The introduction of Employment Tribunal fees in 2013 was met with discomfort by many people. While the government claimed that the fees would have the effect of cutting down on “malicious and weak cases,” many feared that the reality would be a denial of access to justice for those without the funds to cover the cost of taking a case all the way. Now, the Supreme Court has ruled that the fees the government introduced were unlawful and, as a result, the government will now have to repay around £32 million to those who were wrongly charged.
Rewind back to 2013
Employment Tribunal fees were introduced by the Coalition in 2013. The sliding scale of fees started at £160 for issuing a claim for a breach of contract or lost wages. After that, if the case made it to a tribunal, another £230 was due and payable. However, where the cases where more complicated – for example, a discrimination case or an unfair dismissal hearing – claimants also had to bear in mind an extra fee of £250 plus a hearing fee of £950. Appeals could push the fees of the case up by a further £1,600.
The impact of the introduction of fees
There is no doubt that when the Coalition government introduced the fees they consequently reduced the number of claims made. In fact, according to government statistics, 79% fewer claims were brought over a period of three years after the fees were introduced. Of course, there’s no proof that those cases were “malicious and weak,” just that the claimants had no means of paying for them. Unions such as Unison stated “These unfair fees have let law-breaking bosses off the hook these past four years, and left badly treated staff with no choice but to put up or shut up. We’ll never know how many people missed out because they couldn’t afford the expense of fees.” Altogether around 14,000 people a year unsuccessfully tried conciliation for their employment dispute but then found that they couldn’t take the claim any further because the tribunal costs were too prohibitive.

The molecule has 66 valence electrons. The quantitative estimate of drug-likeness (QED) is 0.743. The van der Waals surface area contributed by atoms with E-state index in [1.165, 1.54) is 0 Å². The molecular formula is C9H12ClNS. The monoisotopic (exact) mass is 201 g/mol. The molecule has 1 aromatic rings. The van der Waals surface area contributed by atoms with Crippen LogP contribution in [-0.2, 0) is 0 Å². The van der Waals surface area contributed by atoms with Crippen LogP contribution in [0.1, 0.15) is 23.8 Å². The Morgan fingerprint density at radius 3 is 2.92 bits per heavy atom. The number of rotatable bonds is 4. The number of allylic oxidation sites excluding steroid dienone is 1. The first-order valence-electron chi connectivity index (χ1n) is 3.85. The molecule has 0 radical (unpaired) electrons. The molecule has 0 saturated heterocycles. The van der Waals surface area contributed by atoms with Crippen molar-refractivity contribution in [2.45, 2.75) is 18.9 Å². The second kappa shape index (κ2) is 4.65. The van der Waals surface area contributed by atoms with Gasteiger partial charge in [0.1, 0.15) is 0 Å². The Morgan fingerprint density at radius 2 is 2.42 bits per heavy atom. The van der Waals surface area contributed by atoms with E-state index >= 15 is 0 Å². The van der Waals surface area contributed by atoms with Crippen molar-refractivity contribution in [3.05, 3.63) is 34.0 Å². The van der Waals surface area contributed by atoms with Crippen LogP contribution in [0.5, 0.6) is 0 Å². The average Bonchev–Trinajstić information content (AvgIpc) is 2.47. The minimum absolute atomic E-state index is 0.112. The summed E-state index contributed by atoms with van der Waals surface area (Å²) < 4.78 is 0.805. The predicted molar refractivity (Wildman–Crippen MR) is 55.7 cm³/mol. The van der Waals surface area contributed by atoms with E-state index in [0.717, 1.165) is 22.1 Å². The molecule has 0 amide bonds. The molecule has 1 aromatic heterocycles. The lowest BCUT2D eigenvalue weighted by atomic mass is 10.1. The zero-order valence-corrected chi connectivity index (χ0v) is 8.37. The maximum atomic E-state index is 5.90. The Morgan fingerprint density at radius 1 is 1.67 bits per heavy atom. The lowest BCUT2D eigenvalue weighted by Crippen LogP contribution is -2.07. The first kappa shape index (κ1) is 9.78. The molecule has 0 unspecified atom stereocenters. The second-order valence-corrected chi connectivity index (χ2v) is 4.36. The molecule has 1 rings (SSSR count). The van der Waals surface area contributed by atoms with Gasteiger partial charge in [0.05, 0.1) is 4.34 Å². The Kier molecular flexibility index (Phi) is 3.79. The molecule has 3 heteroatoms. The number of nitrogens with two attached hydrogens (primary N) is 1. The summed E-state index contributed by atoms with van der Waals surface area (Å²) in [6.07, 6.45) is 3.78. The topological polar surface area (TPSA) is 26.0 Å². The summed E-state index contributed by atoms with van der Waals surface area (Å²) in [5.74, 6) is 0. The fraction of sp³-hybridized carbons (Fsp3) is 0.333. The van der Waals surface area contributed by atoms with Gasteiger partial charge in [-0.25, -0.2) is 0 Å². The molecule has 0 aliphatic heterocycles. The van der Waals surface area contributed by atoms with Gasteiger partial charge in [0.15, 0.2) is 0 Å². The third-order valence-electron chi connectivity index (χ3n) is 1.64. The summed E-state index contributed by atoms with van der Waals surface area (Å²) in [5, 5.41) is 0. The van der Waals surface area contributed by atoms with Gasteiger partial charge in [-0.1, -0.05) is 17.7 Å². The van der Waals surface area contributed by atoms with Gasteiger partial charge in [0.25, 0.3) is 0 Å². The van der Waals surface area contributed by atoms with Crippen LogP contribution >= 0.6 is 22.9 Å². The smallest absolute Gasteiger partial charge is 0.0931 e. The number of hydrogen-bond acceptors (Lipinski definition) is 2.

Has access to justice been restored?
The fees have raised around £32 million since they were first introduced and the government is now going to be forced to both stop collecting those fees and also to find a way to return the amounts to those who paid them. The Justice Department has made it clear that it will be the taxpayer who foots the bill for the refund. Now that the Supreme Court has found that the government was acting unlawfully and unconstitutionally in charging the fees, many in the legal profession have expressed their relief at the fact that these fees have now been lifted. But what about all the businesses that could now be vulnerable to claims that may have been curtailed by the fees? We will have to wait and see if the number of claims issued rises to its 2013 pre-fees level. In the meantime, acting within the law and appropriate employment policies has to continue to be a priority for employers who wish to reduce the cost of legitimate claims.
To speak to an employment lawyer in Skipton please call 01756 799000.